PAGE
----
Major protein producers continue to step up their transparency efforts to gain or sustain trust. For example, in its most recent sustainability report, Tyson Foods shares the scope of its FarmCheck audit program, which enables its teams to determine how many farms should be audited each year so that the company can be 99% confident that 95% or more of its supply chain complies with program standards. The Springdale, Ark.-based company maps out its plans and results across many environmental, social and governance (ESG) topics to be more transparent with its global consumers. 

Farmer Focus, a 100% USDA organic and Humane Certified chicken company based in Harrisonburg, Va., recently updated its packaging to allow consumers to use a QR code leading to the company website, where visitors can trace a product back to the family farm where it was raised. “USDA organic is at the core of our Farmer Focus brand, but we learned from consumers that they wanted to be reassured of all the attributes that are part of organic certification and what we are doing to go beyond organic,” says Kathryn Tuttle, chief marketing officer. 

Vital Farms
Pasture-raised egg company Vital Farms recently added a line of restorative eggs produced using regenerative farming practices and shared with consumers its guide on regenerative farming.

Egg-cellent Progress

Egg producers are also continuing to share their story as the groundswell of interest in everything from chicken feed to cage space accelerates. Several egg companies have built their respective brands on that notion, such as Austin, Texas-based Vital Farms. The longtime supplier of pasture-raised eggs has recently rolled out restorative eggs, produced using regenerative practices.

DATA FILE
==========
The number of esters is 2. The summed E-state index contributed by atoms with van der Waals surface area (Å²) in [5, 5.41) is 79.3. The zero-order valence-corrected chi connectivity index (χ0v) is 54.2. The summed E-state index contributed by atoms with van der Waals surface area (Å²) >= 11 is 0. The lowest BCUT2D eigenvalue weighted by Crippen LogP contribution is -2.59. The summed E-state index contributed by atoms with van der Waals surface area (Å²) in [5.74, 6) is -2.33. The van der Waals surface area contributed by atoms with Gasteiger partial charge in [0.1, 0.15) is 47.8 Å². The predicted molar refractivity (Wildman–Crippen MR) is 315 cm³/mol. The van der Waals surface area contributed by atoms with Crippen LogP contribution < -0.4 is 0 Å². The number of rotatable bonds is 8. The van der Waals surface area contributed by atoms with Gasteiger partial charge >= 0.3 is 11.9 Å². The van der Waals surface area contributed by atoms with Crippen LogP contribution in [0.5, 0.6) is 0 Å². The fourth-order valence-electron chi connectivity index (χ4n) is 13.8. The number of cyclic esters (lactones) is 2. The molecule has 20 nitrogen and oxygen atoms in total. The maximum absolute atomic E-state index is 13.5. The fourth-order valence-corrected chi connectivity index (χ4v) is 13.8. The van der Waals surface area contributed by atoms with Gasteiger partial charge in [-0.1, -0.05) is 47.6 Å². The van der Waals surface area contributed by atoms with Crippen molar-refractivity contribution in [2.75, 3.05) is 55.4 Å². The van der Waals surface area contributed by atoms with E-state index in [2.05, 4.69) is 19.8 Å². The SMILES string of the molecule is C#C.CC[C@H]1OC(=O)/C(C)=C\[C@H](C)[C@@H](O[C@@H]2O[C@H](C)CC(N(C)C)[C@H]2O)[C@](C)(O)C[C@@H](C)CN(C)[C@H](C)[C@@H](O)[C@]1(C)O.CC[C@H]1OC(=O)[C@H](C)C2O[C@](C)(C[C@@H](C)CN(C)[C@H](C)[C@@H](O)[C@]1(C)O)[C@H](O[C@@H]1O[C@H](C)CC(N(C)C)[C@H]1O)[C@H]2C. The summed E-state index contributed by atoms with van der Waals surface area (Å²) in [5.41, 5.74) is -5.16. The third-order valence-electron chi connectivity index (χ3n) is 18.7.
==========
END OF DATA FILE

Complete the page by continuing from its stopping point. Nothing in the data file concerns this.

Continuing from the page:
In December, Dutch egg farmer Kipster introduced its first carbon-neutral eggs in Michigan and the Cincinnati area at select Kroger Co. stores. Produced using upcycled feed in a cage-free environment, the eggs are sold under the Simple Truth + Kipster name in a carton bearing the Certified Humane logo. “Choosing Simple Truth + Kipster cage-free eggs is an easy way for our customers to help create a more sustainable food system,” notes Denise Osterhues, senior director of sustainability and social impact for Cincinnati-based Kroger. “The Kipster system aligns with Kroger’s Zero Hunger | Zero Waste social and environmental impact plan and mission to advance positive changes for people and our planet. We focus on advancing sustainability and animal welfare in ways that also help maintain access to fresh, affordable foods for everyone.” 

Promoting Transparency

Retailers throughout the country continue to publicly share their commitment to transparency, especially in fresh food items like proteins. Boise, Idaho-based Albertsons Cos., for its part, touts efforts to provide shoppers with traceable, quality seafood from “environmentally and socially responsible sources” as part of its Responsible Seafood Program. Cleveland, Ohio-based Heinen’s takes part in the Where Food Comes From CARE Certified program to verify claims for proteins, including beef, pork and poultry; shoppers at Heinen’s can look for the CARE Certified logo on packages of store-brand red meats.  

On a broader level, efforts are underway at the government level to advance transparency in the protein sector.  One proposed bill is the Cattle Price Discovery and Transparency Act, which would establish minimums for negotiating cattle sales, among other reforms. In August, the U.S. Department of Agriculture extended the comment period for a rule aimed at promoting transparency in poultry production and contracting. Both proposals have received pushback from industry organizations and businesses, which claim, among other things, that the moves would reduce farmer pay and hamper producers’ decision-making freedoms.